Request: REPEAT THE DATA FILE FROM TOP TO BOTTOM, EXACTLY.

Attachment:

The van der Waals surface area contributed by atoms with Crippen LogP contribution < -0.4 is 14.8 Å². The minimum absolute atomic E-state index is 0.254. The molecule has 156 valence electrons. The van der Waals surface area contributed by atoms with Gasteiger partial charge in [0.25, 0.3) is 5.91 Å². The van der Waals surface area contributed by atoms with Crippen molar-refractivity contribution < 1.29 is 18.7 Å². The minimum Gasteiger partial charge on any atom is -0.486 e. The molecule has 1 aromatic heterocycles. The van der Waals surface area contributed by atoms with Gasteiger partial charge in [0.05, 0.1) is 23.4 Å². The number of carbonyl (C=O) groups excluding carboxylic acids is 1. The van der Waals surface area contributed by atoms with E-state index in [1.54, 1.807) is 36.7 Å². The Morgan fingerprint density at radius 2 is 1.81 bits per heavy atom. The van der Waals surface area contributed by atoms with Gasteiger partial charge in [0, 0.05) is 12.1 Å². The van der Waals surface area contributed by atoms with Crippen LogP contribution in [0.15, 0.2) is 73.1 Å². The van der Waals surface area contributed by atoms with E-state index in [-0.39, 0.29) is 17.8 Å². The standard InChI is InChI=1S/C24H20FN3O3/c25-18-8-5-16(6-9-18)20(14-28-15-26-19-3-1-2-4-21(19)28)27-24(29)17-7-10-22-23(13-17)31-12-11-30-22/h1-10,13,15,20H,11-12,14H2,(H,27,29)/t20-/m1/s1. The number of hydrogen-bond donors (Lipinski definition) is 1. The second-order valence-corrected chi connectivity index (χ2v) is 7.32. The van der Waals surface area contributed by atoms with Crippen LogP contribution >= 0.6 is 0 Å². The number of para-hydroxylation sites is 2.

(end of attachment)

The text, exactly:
The van der Waals surface area contributed by atoms with Crippen LogP contribution < -0.4 is 14.8 Å². The minimum absolute atomic E-state index is 0.254. The molecule has 156 valence electrons. The van der Waals surface area contributed by atoms with Gasteiger partial charge in [0.25, 0.3) is 5.91 Å². The van der Waals surface area contributed by atoms with Crippen molar-refractivity contribution < 1.29 is 18.7 Å². The minimum Gasteiger partial charge on any atom is -0.486 e. The molecule has 1 aromatic heterocycles. The van der Waals surface area contributed by atoms with Gasteiger partial charge in [0.05, 0.1) is 23.4 Å². The number of carbonyl (C=O) groups excluding carboxylic acids is 1. The van der Waals surface area contributed by atoms with E-state index in [1.54, 1.807) is 36.7 Å². The Morgan fingerprint density at radius 2 is 1.81 bits per heavy atom. The van der Waals surface area contributed by atoms with Gasteiger partial charge in [0, 0.05) is 12.1 Å². The van der Waals surface area contributed by atoms with Crippen LogP contribution in [0.15, 0.2) is 73.1 Å². The van der Waals surface area contributed by atoms with E-state index in [-0.39, 0.29) is 17.8 Å². The standard InChI is InChI=1S/C24H20FN3O3/c25-18-8-5-16(6-9-18)20(14-28-15-26-19-3-1-2-4-21(19)28)27-24(29)17-7-10-22-23(13-17)31-12-11-30-22/h1-10,13,15,20H,11-12,14H2,(H,27,29)/t20-/m1/s1. The number of hydrogen-bond donors (Lipinski definition) is 1. The second-order valence-corrected chi connectivity index (χ2v) is 7.32. The van der Waals surface area contributed by atoms with Crippen LogP contribution >= 0.6 is 0 Å². The number of para-hydroxylation sites is 2.